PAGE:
STATE COLLEGE — A few months ago, maybe even a few weeks ago to some, most Penn State fans wouldn’t have considered Troy Apke a shoe-in to be selected in the 2018 NFL Draft.
Now, it’s practically a given.
He’s the guy now known the football world over, after all, who can “run run.” Those are Deion Sanders’ words, and in the NFL, there is no better authority on speed than the Hall of Fame cornerback. Working as an analyst for NFL Network, Sanders offered them after Apke shocked the pundits by running a blistering 4.34-second, 40-yard dash at the NFL Combine in Indianapolis two weeks ago.
The time surprised Sanders. It also took Penn State fans aback. But it did not stun Apke, the former high school track star who said he ran similar times during his pre-combine training.
When Penn State held its annual Pro Day workouts for players who have either declared for the 2018 NFL Draft or have exhausted their eligibility Tuesday at Holuba Hall, Apke didn’t run another 40. He didn’t have to, because a 4.34 speaks volumes. But he went through pass catching and coverage drills in front of a room that included representatives from all but a handful of NFL teams.
“There has been a little more attention from people who see my speed and other abilities (since the Combine),” Apke said. “But I kind of wanted to show them today what I can do in drills and with footwork, and things like that.”
Pro Day has varying meaning: Penn State’s Pro Day meant different things to different prospects, even the ones who wowed scouts and analysts earlier this month in Indy.
Running back Saquon Barkley, the star of the Combine, didn’t work out, letting his 4.4 40, 41-inch vertical jump and 29 reps of 225 pounds on the bench press marinate with NFL teams. Tight end Mike Gesicki caught passes and ran routes, but he didn’t run after his 4.54 40 in Indianapolis.
But safety Marcus Allen, who was asked to participate in some linebacker drills at the Combine, knew he needed to run a safety’s time at Penn State’s Pro Day to convince scouts he could stay in the secondary where he shined his entire career with the Nittany Lions.
He ran a 4.59, according to Penn State’s official time. But, he said some scouts told him they measured his time in the 4.55-4.56 range.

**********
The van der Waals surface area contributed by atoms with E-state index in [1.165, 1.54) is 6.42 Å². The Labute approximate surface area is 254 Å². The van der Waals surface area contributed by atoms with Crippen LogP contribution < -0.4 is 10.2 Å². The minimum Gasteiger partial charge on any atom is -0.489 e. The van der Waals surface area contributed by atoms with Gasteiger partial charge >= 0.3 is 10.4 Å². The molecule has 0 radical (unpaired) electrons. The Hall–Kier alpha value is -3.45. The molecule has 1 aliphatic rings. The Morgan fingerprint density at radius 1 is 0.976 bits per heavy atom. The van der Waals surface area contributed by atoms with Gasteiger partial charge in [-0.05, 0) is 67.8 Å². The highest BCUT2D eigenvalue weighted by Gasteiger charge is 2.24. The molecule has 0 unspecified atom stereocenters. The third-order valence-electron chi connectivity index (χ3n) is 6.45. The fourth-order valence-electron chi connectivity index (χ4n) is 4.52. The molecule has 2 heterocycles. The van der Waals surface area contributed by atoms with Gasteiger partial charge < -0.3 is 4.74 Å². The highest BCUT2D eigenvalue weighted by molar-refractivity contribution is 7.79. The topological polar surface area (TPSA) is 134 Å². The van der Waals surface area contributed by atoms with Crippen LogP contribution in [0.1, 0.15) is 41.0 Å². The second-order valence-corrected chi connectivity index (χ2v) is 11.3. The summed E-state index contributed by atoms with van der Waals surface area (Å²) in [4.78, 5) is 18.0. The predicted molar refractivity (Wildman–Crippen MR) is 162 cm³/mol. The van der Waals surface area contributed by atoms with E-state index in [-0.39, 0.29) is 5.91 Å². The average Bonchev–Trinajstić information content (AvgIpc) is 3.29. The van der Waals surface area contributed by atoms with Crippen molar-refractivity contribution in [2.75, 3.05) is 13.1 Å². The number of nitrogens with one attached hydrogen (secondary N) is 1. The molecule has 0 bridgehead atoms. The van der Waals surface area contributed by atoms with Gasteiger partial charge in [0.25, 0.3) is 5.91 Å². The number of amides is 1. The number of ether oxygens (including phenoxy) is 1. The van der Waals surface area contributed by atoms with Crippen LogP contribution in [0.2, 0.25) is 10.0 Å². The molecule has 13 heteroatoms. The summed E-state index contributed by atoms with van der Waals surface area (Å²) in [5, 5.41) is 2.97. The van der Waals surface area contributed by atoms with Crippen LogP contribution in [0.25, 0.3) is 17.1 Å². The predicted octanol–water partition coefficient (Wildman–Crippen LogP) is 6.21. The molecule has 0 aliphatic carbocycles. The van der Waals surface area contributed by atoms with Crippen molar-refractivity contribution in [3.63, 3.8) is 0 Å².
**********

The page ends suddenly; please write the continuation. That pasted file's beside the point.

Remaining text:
“Those were definitely good numbers for me. There were some scouts expecting me to run a 4.7,” Allen said. “I wanted to show them my speed in the 40, and I checked that off. I wanted to show them my fluid hips, as a big guy, because I don’t want anyone to think I’m some stiff kind of guy.”
Attention on Hamilton, Campbell: Most of the attention from scouts sharpened when two specific Nittany Lions players who didn’t do much in the timed events at the Combine finally lined up to show their athleticism.
Receiver DaeSean Hamilton, who sat out most of the running events at the Combine after playing in two postseason All-Star games, didn’t disappoint with his 40 either, officially ripping off a 4.52 40, although he said scouts told him they registered his time at 4.47.
“It’s a lot faster than I’ve been running in my career,” Hamilton said. “I told them that. They were real excited and happy for me.
“The main thing was the speed. How fast was my straight-line speed? They knew I was going to be a guy who’s quick instead of fast. That was my biggest question mark.”
Cornerback Christian Campbell, the 6-foot-1, long-armed playmaker who intrigued scouts before a hamstring strain took him out of the Combine altogether, said the Pro Day was his chance to show what he could do when healthy.
Even though he dropped two passes in drills, Campbell said Pro Day otherwise went as he hoped. He ran a 4.51 40, but he matched Barkley with a 41-inch vertical jump and his 11-foot-3 broad jump was the best of the day.
Process nears end: Soon, the process will come to an end and professional careers will begin, and for guys like Campbell, that day probably seems too far off in the distance. But, a day like Tuesday signals the beginning of the end of the 40 times and the emphasis on drills and pitching themselves to prospective employers.
“There are nights where you hardly get any sleep because you’re worried about football and NFL scouts,” Campbell said. “Really, it’s just me with different scouts and different times, setting up your own times, meeting with different scouts at night when you’re hardly getting any rest. But I always say, it’s a great opportunity to do that, because people would love to be in our shoes.”